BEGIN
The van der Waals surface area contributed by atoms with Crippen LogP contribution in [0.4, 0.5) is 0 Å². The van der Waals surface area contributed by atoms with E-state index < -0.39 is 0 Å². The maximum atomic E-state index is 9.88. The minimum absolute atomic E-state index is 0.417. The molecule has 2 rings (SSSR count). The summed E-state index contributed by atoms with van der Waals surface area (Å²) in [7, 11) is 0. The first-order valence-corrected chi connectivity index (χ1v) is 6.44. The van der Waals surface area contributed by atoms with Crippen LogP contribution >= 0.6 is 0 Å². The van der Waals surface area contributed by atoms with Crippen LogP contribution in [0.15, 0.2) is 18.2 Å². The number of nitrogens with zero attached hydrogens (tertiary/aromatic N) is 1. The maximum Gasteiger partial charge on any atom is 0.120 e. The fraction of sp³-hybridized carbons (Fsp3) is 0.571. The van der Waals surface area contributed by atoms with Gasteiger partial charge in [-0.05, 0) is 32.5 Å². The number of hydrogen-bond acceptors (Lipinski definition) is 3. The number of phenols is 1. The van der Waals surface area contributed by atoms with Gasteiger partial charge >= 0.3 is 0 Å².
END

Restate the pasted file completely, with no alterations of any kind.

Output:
The van der Waals surface area contributed by atoms with Crippen LogP contribution in [0.4, 0.5) is 0 Å². The van der Waals surface area contributed by atoms with E-state index < -0.39 is 0 Å². The maximum atomic E-state index is 9.88. The minimum absolute atomic E-state index is 0.417. The molecule has 2 rings (SSSR count). The summed E-state index contributed by atoms with van der Waals surface area (Å²) in [7, 11) is 0. The first-order valence-corrected chi connectivity index (χ1v) is 6.44. The van der Waals surface area contributed by atoms with Crippen LogP contribution >= 0.6 is 0 Å². The van der Waals surface area contributed by atoms with Crippen LogP contribution in [0.15, 0.2) is 18.2 Å². The number of nitrogens with zero attached hydrogens (tertiary/aromatic N) is 1. The maximum Gasteiger partial charge on any atom is 0.120 e. The fraction of sp³-hybridized carbons (Fsp3) is 0.571. The van der Waals surface area contributed by atoms with Gasteiger partial charge in [-0.05, 0) is 32.5 Å². The number of hydrogen-bond acceptors (Lipinski definition) is 3. The number of phenols is 1. The van der Waals surface area contributed by atoms with Gasteiger partial charge >= 0.3 is 0 Å².